I’m a real sucker for exactly this kind of music, and boy do these guys do it well. To glance at the artwork for Everything To A Point you could be forgiven for thinking you’ve clicked on a Stone Roses album by mistake, but thankfully As We Leave couldn’t be further away in sound. Based on the Isle of Wight, the band – made up of childhood friends Caine Entwistle, Tom Gardner, Kyle Abram, and Kit Jolliffe – describe themselves as a psych-pop outfit, and the five tracks that make up this magnificent debut EP ooze a certain 60s & 70s-Americana-infused vibe that marks them out.
Opening the set is Hope That Kills: a fine song that rolls along on warm acoustic guitar, stately pedal steel, and intricate electric guitar textures. It’s the kind of bittersweet, laid-back tune that calls to mind the likes of Neil Young’s mid-70s work, and would really feel at home on something like Wilco’s Sky Blue Sky. Utterly gorgeous, basically. On the second track, Dreamland, the band introduce some subtle electronics to the mix. It’s got a great feel, with the verses in particular reminding me of Supergrass’ much-overlooked Road to Rouen LP. The production is really strong, and the way that the chorus cuts through and blossoms is particularly breathtaking.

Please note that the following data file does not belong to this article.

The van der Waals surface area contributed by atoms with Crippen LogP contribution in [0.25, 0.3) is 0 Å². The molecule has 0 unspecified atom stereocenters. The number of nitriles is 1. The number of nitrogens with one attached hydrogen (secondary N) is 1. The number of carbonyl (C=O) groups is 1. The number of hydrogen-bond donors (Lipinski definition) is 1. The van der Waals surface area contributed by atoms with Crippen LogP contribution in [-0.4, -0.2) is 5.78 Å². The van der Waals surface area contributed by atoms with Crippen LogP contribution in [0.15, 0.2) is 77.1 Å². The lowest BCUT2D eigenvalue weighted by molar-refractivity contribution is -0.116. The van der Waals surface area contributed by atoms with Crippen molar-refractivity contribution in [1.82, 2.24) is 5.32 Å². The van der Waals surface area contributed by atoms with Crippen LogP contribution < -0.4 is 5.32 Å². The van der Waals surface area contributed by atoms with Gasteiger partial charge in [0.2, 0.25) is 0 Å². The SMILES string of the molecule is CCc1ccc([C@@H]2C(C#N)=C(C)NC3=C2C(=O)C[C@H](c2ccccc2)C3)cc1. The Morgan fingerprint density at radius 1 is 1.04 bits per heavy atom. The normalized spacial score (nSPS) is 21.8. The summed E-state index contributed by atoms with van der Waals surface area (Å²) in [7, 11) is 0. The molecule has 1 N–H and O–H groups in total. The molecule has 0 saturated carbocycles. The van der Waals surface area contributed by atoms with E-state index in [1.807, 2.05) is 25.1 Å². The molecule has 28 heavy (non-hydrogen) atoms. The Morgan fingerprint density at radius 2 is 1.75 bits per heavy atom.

Taking the off-kilter 60s vibe that runs through the previous two tracks and dialling it all the way up, Counterpoint is an absolute joy. The organ and fuzz guitar are particularly cool… but what I really like about what the band do here, is how economical they are. There’s so much space in the mix, and a sense that these songs have been really poured over – not that you’d necessarily think that on first listen. Lyrically, all five tracks are impressive, but I really like the vague, almost-surreal chorus of “Black and white views turn ashen and grey / Living the dream, it seems miles away / Not sure of it all, but it’s what you say / Blocks up the hallway, the smaller the space“.
Stories We Tell, with its outro of “You and I, we’re reaching for the stars in everything we do“, is a nostalgic, sun-soaked treat with an anthemic chorus that’s difficult to resist. Again, the arrangement is wonderfully concise, and the production clean and straightforward. It leads beautifully into the gorgeous, spacey Body Clock too – which sees another subtle shift in tone that slowly unwinds over a steady dry beat, washes of ethereal guitar, and a bed of spacey synth. There’s a similarity to Tame Impala’s last couple of records in the luscious melody and the lo-fi production that exerts a hold over you until it abruptly ends, leaving you wanting more. It’s wonderful.
Everything To A Point is a superb debut. There’s a lot going on within these five tracks – echoes of rural island heritage, rose-tinted nostalgia, shared memories of school days and travelling the world, betrayal, and celestial escapism – but, put simply, they’re just five exceptional songs. As We Leave have stumbled on something great here, and I look forward to hearing more.
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